Thursday, 11 July 2019

Process mineralogy of unconventional mineral deposits

Process mineralogy is now well established in the minerals industry, being used to solve problems and challenges in the mineral processing plant and contribute to increased value of ore concentrates produced. However, how can process mineralogy be used on unconventional mineral deposits?
This is the question that will be posed by Dr Kurt Aasly, of the Norwegian University of Science and Technology, in his keynote lecture at next year's Process Mineralogy '20 conference in Cape Town.
Dr. Aasly describes “unconventional mineral deposits” as non-metallic industrial mineral deposits and construction materials, but also metallic deposits in the deep sea, which includes sea floor massive sulphides deposits and polymetallic manganese nodules.
The presentation will include case studies and emphasise important parameters for different deposit types that should be included when studying mineral deposits where grades are at different scales than for many metallic ores. Examples include quartz deposits where quartz constitutes more than 98 % of the mineralization and rather than quartz grades, the maximum content of critical impurities are of importance. Other important aspects for quartz deposits could be thermo-mechanical strengths, which are crucial for optimal furnace operation. Similarly, production of calcite concentrates for calcium carbonate fillers for the paper industry are mostly concerned with the whiteness of the final concentrate rather than the calcite grades in feed and concentrate. Often, concentrate whiteness and calcite grade may show a correlation, the calcite grade not merely being a result of the content of any mineral impurity.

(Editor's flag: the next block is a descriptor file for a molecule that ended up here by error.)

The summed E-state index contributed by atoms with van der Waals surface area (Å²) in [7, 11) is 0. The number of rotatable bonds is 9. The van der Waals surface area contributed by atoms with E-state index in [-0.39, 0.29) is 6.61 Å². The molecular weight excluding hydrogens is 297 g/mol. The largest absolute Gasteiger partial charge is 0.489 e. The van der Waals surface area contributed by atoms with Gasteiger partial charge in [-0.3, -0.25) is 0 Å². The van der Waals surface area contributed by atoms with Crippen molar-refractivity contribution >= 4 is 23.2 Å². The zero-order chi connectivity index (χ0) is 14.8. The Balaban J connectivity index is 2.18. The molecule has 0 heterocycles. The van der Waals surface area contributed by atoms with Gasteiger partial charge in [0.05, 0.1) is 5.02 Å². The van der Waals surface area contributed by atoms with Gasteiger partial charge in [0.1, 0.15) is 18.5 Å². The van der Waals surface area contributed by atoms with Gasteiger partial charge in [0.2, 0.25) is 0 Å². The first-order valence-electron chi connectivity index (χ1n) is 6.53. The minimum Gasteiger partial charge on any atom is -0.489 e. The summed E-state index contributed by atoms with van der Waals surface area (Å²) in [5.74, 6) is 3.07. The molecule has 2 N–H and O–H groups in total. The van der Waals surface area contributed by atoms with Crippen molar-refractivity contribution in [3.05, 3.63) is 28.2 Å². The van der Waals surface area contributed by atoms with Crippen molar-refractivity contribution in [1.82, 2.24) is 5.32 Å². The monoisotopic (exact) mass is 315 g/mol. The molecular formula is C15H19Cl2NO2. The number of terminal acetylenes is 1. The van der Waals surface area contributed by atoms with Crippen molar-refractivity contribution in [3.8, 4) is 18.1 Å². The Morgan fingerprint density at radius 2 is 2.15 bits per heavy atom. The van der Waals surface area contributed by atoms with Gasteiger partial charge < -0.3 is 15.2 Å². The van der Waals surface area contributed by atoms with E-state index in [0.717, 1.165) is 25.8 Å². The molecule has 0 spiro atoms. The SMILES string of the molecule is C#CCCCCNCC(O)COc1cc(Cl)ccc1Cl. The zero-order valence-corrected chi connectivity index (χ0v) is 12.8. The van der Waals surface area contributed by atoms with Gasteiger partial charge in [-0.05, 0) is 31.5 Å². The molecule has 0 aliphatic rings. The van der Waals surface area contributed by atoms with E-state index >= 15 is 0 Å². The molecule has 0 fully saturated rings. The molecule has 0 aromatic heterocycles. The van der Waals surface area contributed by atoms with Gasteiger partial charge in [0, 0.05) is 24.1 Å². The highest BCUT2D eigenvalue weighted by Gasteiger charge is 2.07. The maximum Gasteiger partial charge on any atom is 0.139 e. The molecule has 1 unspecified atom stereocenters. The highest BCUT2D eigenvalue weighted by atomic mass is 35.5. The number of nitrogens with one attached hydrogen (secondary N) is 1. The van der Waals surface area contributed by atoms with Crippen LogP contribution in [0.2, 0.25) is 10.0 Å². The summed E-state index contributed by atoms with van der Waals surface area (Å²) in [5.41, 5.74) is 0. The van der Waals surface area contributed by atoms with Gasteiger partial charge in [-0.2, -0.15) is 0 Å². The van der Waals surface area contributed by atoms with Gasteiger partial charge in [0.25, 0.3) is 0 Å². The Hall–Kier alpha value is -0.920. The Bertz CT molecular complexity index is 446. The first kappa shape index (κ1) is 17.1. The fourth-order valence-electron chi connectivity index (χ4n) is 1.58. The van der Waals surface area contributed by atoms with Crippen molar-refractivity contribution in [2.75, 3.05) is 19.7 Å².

During recent decades, more and more attention has been given to the potential ore deposits in the deep sea, but few studies has been carried out on the mineralogical and textural implications for mineral processing of such ores. Onshore mining has been exploiting the ancient sea floor massive sulphides but will the “fresh” deposits behave similarly in the mineral processing plant?
Kurt Aasly has experience as an exploration geologist for base metals and gold in Norway and Greenland. His Ph.D. project was “Properties and behaviour of quartz for silicon process.” He continued his work related to quartz between 2008 and 2012. Since 2012 he has been an associate professor at the Department of Geoscience and Petroleum at NTNU, his main field of research and teaching being process mineralogy and geometallurgy, with industrial minerals and iron oxides being the main focus. Kurt is currently spending a one year sabbatical as Visiting Academic at the JKMRC in Brisbane, Australia.
We are pleased to welcome Kurt to his 3rd MEI Process Mineralogy conference, and we also welcome FLSmidth as our latest major sponsor, joining Zeiss, and our media partner International Mining.


  1. Barry, process mineralogy is the backbone of good mineral exploration to exploitation(mining to metallurgy) operations,
    I am extremely happy that Dr.Aasly ( J.K. affiliation for me) is going to give a talk--I am looking forward to note the contents.
    Let me compliment the sponsors also.

  2. a lot of work has been done on extraction of metal values in the early eighties from the deep sea ferro manganese nodules with minor amounts of cobalt and nickel and the mode of extraction has been hydromettlurgical route here the nodules are powdered and leached in diffrent media


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